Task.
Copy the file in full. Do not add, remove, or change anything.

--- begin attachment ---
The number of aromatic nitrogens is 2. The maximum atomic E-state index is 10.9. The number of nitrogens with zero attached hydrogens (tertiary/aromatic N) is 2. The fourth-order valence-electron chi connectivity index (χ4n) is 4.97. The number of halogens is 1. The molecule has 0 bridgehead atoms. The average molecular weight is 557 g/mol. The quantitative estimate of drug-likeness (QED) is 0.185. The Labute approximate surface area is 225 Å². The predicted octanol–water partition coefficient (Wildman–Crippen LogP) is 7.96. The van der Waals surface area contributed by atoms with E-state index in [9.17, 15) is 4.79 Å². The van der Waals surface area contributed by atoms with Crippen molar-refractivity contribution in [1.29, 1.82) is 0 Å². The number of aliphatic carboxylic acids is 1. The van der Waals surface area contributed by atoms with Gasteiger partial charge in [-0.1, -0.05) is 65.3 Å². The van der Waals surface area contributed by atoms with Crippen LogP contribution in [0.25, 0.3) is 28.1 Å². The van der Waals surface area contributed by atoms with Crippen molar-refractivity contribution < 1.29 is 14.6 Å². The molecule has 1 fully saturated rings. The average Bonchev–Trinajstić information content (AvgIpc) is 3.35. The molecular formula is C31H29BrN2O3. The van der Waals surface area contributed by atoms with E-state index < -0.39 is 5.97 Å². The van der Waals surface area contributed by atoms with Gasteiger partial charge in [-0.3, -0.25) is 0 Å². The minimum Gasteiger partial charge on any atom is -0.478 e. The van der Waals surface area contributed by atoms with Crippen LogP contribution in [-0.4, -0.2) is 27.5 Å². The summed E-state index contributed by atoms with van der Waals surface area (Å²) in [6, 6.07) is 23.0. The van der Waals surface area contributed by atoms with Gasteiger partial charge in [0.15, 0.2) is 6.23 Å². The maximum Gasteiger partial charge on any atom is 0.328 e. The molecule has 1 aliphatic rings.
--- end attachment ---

The number of aromatic nitrogens is 2. The maximum atomic E-state index is 10.9. The number of nitrogens with zero attached hydrogens (tertiary/aromatic N) is 2. The fourth-order valence-electron chi connectivity index (χ4n) is 4.97. The number of halogens is 1. The molecule has 0 bridgehead atoms. The average molecular weight is 557 g/mol. The quantitative estimate of drug-likeness (QED) is 0.185. The Labute approximate surface area is 225 Å². The predicted octanol–water partition coefficient (Wildman–Crippen LogP) is 7.96. The van der Waals surface area contributed by atoms with E-state index in [9.17, 15) is 4.79 Å². The van der Waals surface area contributed by atoms with Crippen molar-refractivity contribution in [1.29, 1.82) is 0 Å². The number of aliphatic carboxylic acids is 1. The van der Waals surface area contributed by atoms with Gasteiger partial charge in [-0.1, -0.05) is 65.3 Å². The van der Waals surface area contributed by atoms with Crippen LogP contribution in [0.25, 0.3) is 28.1 Å². The van der Waals surface area contributed by atoms with Crippen molar-refractivity contribution < 1.29 is 14.6 Å². The molecule has 1 fully saturated rings. The average Bonchev–Trinajstić information content (AvgIpc) is 3.35. The molecular formula is C31H29BrN2O3. The van der Waals surface area contributed by atoms with E-state index < -0.39 is 5.97 Å². The van der Waals surface area contributed by atoms with Gasteiger partial charge in [-0.3, -0.25) is 0 Å². The minimum Gasteiger partial charge on any atom is -0.478 e. The van der Waals surface area contributed by atoms with Crippen LogP contribution in [-0.4, -0.2) is 27.5 Å². The summed E-state index contributed by atoms with van der Waals surface area (Å²) in [6, 6.07) is 23.0. The van der Waals surface area contributed by atoms with Gasteiger partial charge in [0.15, 0.2) is 6.23 Å². The maximum Gasteiger partial charge on any atom is 0.328 e. The molecule has 1 aliphatic rings.